Sustainability of Cold-formed Steel Portal Frames in Developing Countries in the Context of Life Cycle Assessment and Life Cycle Costs

Ross P.D. Johnston, Teresa McGrath, Sree Nanukuttan, James B.P. Lim, Marios Soutsos, Mei Chee Chiang, Rehan Masood*, Mohammad Afjalur Rahman

*Corresponding author for this work

Research output: Contribution to journalArticlepeer-review

12 Citations (Scopus)


There is often a demand in developing countries for single-storey buildings, for industrial and agricultural use. Whilst conventional hot-rolled steel sections are still commonly used for the primary column and rafter members, for frames of modest span (up to 30 m), a viable alternative can be the use cold-formed steel sections. Advantages include pre-galvanised sections that do not require painting to prevent rusting; reduced transportation and acquisition costs as the cold-formed steel used for the secondary members can come from the same supplier; bolted joints that are easy to assemble on site. This paper compares both types of portal steel buildings in terms of a life-cycle assessment (LCA) and a life-cycle cost (LCC). Three sizes of buildings are considered: 18 m, 24 m and 30 m. It is shown that in terms of the primary framing, use of cold-formed steel for the 18 m and 24 m span buildings can result in up to 30% less embodied carbon than hot-rolled steel. However, when secondary members and cladding are taken into account in the LCA, the differences in embodied carbon of cold-formed and hot-rolled steel are found to be negligible. LCC is concerned not only with the cost of the steel, but also with the labour costs and the cost of having a crane on site. It is shown that the 18 m and 30 m span cold-formed steel frames are cheaper than the hot-rolled steel frames by 33% and 15%, respectively, primarily owing to the fact that the erection of cold-formed steel portal frames have less demand for having a crane onsite. The use of LCA and LCC has therefore helped quantify associated embodied carbon and costs, with differences between section types for the primary framing shown to be relatively negligible when considered in context of the entire building, and the real differences between the two types of steel due to the ease of erection on site.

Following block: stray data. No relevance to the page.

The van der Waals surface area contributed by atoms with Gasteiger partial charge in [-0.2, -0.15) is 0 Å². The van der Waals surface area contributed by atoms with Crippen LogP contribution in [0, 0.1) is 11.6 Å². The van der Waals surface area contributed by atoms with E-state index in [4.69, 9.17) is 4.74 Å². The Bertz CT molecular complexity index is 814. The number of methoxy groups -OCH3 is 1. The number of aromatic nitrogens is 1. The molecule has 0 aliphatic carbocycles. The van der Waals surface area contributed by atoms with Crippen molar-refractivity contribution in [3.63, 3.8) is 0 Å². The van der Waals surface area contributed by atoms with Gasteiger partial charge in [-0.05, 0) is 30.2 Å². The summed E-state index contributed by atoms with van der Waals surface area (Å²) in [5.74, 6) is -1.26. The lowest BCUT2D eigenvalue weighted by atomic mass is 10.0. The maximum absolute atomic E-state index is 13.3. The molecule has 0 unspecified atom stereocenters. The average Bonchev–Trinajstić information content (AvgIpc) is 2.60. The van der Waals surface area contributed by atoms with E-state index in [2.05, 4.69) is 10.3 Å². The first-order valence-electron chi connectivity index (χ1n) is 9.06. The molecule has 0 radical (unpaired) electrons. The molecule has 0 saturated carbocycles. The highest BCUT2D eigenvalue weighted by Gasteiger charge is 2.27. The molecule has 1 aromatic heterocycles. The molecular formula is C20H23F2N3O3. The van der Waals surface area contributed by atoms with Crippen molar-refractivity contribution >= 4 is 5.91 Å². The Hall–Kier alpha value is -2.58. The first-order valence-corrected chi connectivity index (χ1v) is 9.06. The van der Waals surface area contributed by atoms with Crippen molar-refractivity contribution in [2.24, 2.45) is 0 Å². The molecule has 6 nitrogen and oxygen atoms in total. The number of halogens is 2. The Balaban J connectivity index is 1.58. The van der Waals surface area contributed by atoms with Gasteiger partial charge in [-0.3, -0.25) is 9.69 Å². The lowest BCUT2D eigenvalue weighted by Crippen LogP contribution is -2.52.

Original languageEnglish
Pages (from-to)79-87
Early online date22 Nov 2017
Publication statusPublished - 01 Feb 2018


  • Cold-formed steel
  • Developing countries
  • Life-cycle analysis
  • Life-cycle cost
  • Portal frames

ASJC Scopus subject areas

  • Civil and Structural Engineering
  • Architecture
  • Building and Construction
  • Safety, Risk, Reliability and Quality


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